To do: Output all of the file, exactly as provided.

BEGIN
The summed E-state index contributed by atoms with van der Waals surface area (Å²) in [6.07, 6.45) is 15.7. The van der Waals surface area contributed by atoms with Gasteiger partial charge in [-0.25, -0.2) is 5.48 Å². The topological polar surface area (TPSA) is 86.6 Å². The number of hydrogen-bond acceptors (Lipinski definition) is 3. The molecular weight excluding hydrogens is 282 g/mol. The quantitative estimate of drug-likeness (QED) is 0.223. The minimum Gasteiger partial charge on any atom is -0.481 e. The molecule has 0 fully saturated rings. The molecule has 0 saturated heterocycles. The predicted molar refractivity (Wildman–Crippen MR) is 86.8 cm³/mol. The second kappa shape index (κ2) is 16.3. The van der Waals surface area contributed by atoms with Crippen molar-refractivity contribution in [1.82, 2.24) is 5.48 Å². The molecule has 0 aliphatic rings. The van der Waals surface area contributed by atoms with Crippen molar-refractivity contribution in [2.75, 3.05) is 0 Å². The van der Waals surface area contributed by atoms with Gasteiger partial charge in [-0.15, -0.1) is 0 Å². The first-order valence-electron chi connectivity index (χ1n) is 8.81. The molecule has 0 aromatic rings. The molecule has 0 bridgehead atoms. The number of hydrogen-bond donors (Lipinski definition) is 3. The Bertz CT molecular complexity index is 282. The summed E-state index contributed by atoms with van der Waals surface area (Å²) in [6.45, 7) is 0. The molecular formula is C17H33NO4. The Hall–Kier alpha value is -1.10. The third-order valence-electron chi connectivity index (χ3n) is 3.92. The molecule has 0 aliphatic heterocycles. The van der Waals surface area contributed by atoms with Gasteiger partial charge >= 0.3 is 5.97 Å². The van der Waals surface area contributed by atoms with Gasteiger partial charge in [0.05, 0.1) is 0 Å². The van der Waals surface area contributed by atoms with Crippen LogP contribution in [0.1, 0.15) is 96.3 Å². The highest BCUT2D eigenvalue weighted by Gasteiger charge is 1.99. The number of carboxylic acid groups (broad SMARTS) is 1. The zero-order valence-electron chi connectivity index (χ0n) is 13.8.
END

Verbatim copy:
The summed E-state index contributed by atoms with van der Waals surface area (Å²) in [6.07, 6.45) is 15.7. The van der Waals surface area contributed by atoms with Gasteiger partial charge in [-0.25, -0.2) is 5.48 Å². The topological polar surface area (TPSA) is 86.6 Å². The number of hydrogen-bond acceptors (Lipinski definition) is 3. The molecular weight excluding hydrogens is 282 g/mol. The quantitative estimate of drug-likeness (QED) is 0.223. The minimum Gasteiger partial charge on any atom is -0.481 e. The molecule has 0 fully saturated rings. The molecule has 0 saturated heterocycles. The predicted molar refractivity (Wildman–Crippen MR) is 86.8 cm³/mol. The second kappa shape index (κ2) is 16.3. The van der Waals surface area contributed by atoms with Crippen molar-refractivity contribution in [1.82, 2.24) is 5.48 Å². The molecule has 0 aliphatic rings. The van der Waals surface area contributed by atoms with Crippen molar-refractivity contribution in [2.75, 3.05) is 0 Å². The van der Waals surface area contributed by atoms with Gasteiger partial charge in [-0.15, -0.1) is 0 Å². The first-order valence-electron chi connectivity index (χ1n) is 8.81. The molecule has 0 aromatic rings. The molecule has 0 bridgehead atoms. The number of hydrogen-bond donors (Lipinski definition) is 3. The Bertz CT molecular complexity index is 282. The summed E-state index contributed by atoms with van der Waals surface area (Å²) in [6.45, 7) is 0. The molecular formula is C17H33NO4. The Hall–Kier alpha value is -1.10. The third-order valence-electron chi connectivity index (χ3n) is 3.92. The molecule has 0 aliphatic heterocycles. The van der Waals surface area contributed by atoms with Gasteiger partial charge >= 0.3 is 5.97 Å². The van der Waals surface area contributed by atoms with Gasteiger partial charge in [0.05, 0.1) is 0 Å². The van der Waals surface area contributed by atoms with Crippen LogP contribution in [0.1, 0.15) is 96.3 Å². The highest BCUT2D eigenvalue weighted by Gasteiger charge is 1.99. The number of carboxylic acid groups (broad SMARTS) is 1. The zero-order valence-electron chi connectivity index (χ0n) is 13.8.